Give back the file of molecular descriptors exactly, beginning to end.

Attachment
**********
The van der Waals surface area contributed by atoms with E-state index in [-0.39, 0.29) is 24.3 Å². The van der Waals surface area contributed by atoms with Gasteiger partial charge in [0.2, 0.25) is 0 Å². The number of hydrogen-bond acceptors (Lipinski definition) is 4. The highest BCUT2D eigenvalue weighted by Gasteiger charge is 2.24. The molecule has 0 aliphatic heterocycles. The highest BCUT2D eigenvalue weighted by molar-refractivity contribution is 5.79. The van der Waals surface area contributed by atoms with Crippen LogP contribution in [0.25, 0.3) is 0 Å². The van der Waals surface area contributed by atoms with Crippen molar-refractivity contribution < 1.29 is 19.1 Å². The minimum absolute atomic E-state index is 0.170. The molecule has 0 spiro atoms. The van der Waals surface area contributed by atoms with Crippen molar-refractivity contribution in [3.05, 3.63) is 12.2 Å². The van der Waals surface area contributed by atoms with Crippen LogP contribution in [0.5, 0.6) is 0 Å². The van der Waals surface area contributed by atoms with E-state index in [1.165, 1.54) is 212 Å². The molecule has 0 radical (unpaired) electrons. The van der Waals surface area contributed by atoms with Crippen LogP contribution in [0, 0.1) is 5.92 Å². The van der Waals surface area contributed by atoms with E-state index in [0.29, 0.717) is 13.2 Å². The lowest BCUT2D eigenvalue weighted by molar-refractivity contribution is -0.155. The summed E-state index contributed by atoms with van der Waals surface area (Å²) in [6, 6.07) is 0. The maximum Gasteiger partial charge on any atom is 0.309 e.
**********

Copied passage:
The van der Waals surface area contributed by atoms with E-state index in [-0.39, 0.29) is 24.3 Å². The van der Waals surface area contributed by atoms with Gasteiger partial charge in [0.2, 0.25) is 0 Å². The number of hydrogen-bond acceptors (Lipinski definition) is 4. The highest BCUT2D eigenvalue weighted by Gasteiger charge is 2.24. The molecule has 0 aliphatic heterocycles. The highest BCUT2D eigenvalue weighted by molar-refractivity contribution is 5.79. The van der Waals surface area contributed by atoms with Crippen LogP contribution in [0.25, 0.3) is 0 Å². The van der Waals surface area contributed by atoms with Crippen molar-refractivity contribution < 1.29 is 19.1 Å². The minimum absolute atomic E-state index is 0.170. The molecule has 0 spiro atoms. The van der Waals surface area contributed by atoms with Crippen molar-refractivity contribution in [3.05, 3.63) is 12.2 Å². The van der Waals surface area contributed by atoms with Crippen LogP contribution in [0.5, 0.6) is 0 Å². The van der Waals surface area contributed by atoms with E-state index in [1.165, 1.54) is 212 Å². The molecule has 0 radical (unpaired) electrons. The van der Waals surface area contributed by atoms with Crippen LogP contribution in [0, 0.1) is 5.92 Å². The van der Waals surface area contributed by atoms with E-state index in [0.29, 0.717) is 13.2 Å². The lowest BCUT2D eigenvalue weighted by molar-refractivity contribution is -0.155. The summed E-state index contributed by atoms with van der Waals surface area (Å²) in [6, 6.07) is 0. The maximum Gasteiger partial charge on any atom is 0.309 e.